LVMH-owned Champagne house Ruinart has unveiled new packaging for its iconic Blanc De Blancs, dubbed Seconde Peau, or Second Skin. Until now, the packaging of the sparkling wine was inspired by the first champagne bottles of the eighteenth century.
Ruinart Second Skin is an entirely recyclable cloak, composed of 100 percent natural wood fibers. It took two years to develop the new casing, which completely revolutionizes the coffret market. Designed by Maison Ruinart along with partners James Cropper Colourform and Pusterla 1880, it is nine times lighter than the previous packaging and reduces the carbon footprint by 60 percent. The design is supposed to evoke the chalk walls of the Maison’s Les Crayeres wine cellars in Reims. The only wine cellars in Champagne designated as a historical site (since 1931) and inscribed on UNESCO’s World Heritage List since July 2015.
The shell is free of edges due to a pressurized water jet cutting process of its contours, a technique developed specifically for Ruinart. The coffret closes thanks to a snap fastener molded directly onto the case. To make things even cooler, it even manages to retain its form in an ice bucket.
“Climate change is already happening in the vineyards,” explains Maison Ruinart cellar master Frédéric Panaiotis. “The Champagne terroir is the source of our wines’ excellence. We have a responsibility to protect and preserve this natural environment.”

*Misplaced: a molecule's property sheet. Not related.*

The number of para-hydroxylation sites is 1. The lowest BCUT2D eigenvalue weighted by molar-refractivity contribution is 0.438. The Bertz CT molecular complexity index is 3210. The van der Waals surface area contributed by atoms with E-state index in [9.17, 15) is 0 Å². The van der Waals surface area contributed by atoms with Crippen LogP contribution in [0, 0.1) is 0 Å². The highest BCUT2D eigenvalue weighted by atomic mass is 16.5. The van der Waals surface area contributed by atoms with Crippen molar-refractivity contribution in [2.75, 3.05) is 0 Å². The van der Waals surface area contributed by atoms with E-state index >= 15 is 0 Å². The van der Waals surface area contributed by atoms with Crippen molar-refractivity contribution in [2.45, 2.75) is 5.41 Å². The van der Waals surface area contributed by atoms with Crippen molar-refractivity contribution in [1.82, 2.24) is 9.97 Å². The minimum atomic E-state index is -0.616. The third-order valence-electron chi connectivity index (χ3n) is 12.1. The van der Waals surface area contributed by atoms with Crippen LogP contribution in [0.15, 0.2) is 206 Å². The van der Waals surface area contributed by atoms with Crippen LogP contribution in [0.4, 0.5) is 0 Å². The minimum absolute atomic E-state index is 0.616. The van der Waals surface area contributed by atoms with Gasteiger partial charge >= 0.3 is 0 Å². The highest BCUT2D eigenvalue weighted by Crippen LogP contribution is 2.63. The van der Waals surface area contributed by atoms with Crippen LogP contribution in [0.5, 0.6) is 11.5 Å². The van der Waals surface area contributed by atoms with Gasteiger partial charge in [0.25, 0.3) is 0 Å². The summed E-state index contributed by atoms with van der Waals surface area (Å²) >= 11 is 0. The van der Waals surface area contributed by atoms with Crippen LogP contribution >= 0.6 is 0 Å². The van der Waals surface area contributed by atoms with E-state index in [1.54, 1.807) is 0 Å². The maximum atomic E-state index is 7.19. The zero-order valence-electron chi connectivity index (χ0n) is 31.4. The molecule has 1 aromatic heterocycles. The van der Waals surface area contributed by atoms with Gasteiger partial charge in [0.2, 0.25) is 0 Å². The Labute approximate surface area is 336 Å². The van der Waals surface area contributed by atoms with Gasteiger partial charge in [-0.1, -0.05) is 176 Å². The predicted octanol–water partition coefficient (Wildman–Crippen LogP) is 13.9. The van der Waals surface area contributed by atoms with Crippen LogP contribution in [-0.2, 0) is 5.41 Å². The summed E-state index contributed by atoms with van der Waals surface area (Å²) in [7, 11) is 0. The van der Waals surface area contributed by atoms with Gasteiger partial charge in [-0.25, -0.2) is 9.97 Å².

“Innovative, authentic and environmentally conscious, the second skin case crystallizes our commitment to sustainability,” says Maison Ruinart President Frédéric Dufour.
The coffrets are exclusively available at Selfridges as part of its ‘Project Earth’ sustainable initiative, and can be purchased for Ruinart’s flagship Blanc De Blanc as well as Rose.
For more information on the Maison, head over to its official website.
The Champagne world’s overall is moving in the direction of sustainability. Earlier this month, Rémy Cointreau’s first-ever Champagne house, Telmont, unveiled its goals for a more sustainable future under the concept of “In Nomine Terrae” (In the Name of Mother Nature). Over the next decade, the house will become 100% organic and implement a variety of green initiatives, including eliminating outer packaging and gift boxes, transitioning to 100% renewable electricity, limiting greenhouse gas emissions indirectly related to its business, and more.